Now, if you’ve been frequenting this site over the course of the past couple of years, you’ve likely been made familiar with the he critically applauded  bassist, vocalist and JOVM mainstay Stephen “Thundercat” Bruner, and as you may recall, within the past three years or so, Bruner has been remarkably prolific as he’s made attention-grabbing guest appearances contributing his imitable bass and vocals to Kendrick Lamar’s Grammy Award-winning To Pimp A Butterfly and Brainfeeder Records labelmate, Kamasi Washington’s The Epic. Bruner followed that up by releasing what arguably best may have been one of the best releases of 2015, The Beyond/Where Giants Roam. 

Last year, Bruner teased us with some more new material, including “Bus In These Streets,” a comedic and playful ode to our reliance and dependence on technology in which Bruner collaborated with the renowned producer, beatmaker, electronic music artist and filmmaker Flying Lotus contributing programming and Louis Cole contributing keys and programming. And as you know, Bruner’s third, full-length album Drunk was released earlier this year, and the album was written as a journey deep into the bizarre, hilarious and sometimes very dark mind of its creator, who collaborated with an impressive array of friends and guests including the aforementioned Kamasi Washington and Kendrick Lamar, along with a few other folks you may have heard of, like Wiz Khalifa, Pharrell Williams, Michael McDonald and Kenny Loggins.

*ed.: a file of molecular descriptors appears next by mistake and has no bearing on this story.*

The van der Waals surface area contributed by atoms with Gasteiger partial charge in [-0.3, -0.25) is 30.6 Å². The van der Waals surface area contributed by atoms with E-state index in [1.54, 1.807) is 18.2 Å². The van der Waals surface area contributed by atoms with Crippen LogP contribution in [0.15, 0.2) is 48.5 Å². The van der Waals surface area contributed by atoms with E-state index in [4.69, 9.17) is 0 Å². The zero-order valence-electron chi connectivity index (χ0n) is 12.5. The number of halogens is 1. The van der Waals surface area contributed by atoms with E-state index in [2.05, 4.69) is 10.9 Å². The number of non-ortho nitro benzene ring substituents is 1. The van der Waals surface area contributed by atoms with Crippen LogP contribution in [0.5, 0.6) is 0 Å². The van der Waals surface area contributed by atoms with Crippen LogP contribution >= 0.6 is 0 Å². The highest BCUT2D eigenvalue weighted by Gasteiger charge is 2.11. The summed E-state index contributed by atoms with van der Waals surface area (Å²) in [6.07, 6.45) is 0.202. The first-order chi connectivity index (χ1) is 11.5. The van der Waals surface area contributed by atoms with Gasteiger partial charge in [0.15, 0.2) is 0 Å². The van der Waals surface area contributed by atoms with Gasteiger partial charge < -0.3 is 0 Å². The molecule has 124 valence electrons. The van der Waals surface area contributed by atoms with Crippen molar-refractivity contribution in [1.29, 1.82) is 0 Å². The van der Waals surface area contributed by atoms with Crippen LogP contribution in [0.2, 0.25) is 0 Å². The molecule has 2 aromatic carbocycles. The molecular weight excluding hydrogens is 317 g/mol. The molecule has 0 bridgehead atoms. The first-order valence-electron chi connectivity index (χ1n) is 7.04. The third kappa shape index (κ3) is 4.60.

Drunk’s first official single “Show You The Way”is a smooth and soulfully jazz-like pop track in which arpeggiated synths, stuttering drum programming and Bruner’s dexterous bass lines serve as a shimmering and silky bed over which Bruner, Kenny Loggins and Micheal Donald trade soulful vocals to create a song that feels like a polished and effortless synthesis of Michael McDonald’s “I Keep Forgettin’ (Every Time You’re Near)” and Bruner’s signature funky, retro-futuristic jazz fusion.

Directed by Katarzyna Sawicka and Carlos Lopez Estrada, the recently released music video for “Show You The Way,” follows the characters and the storyline the directors began with the surreal and darkly comic visuals they created in “Them Changes,”  and while that video ended in a grim note with an armless and heartbroken protagonist, “Show You The Way” is a sunny contrast, offering a semblance of redemption, healing and love for our armless protagonist.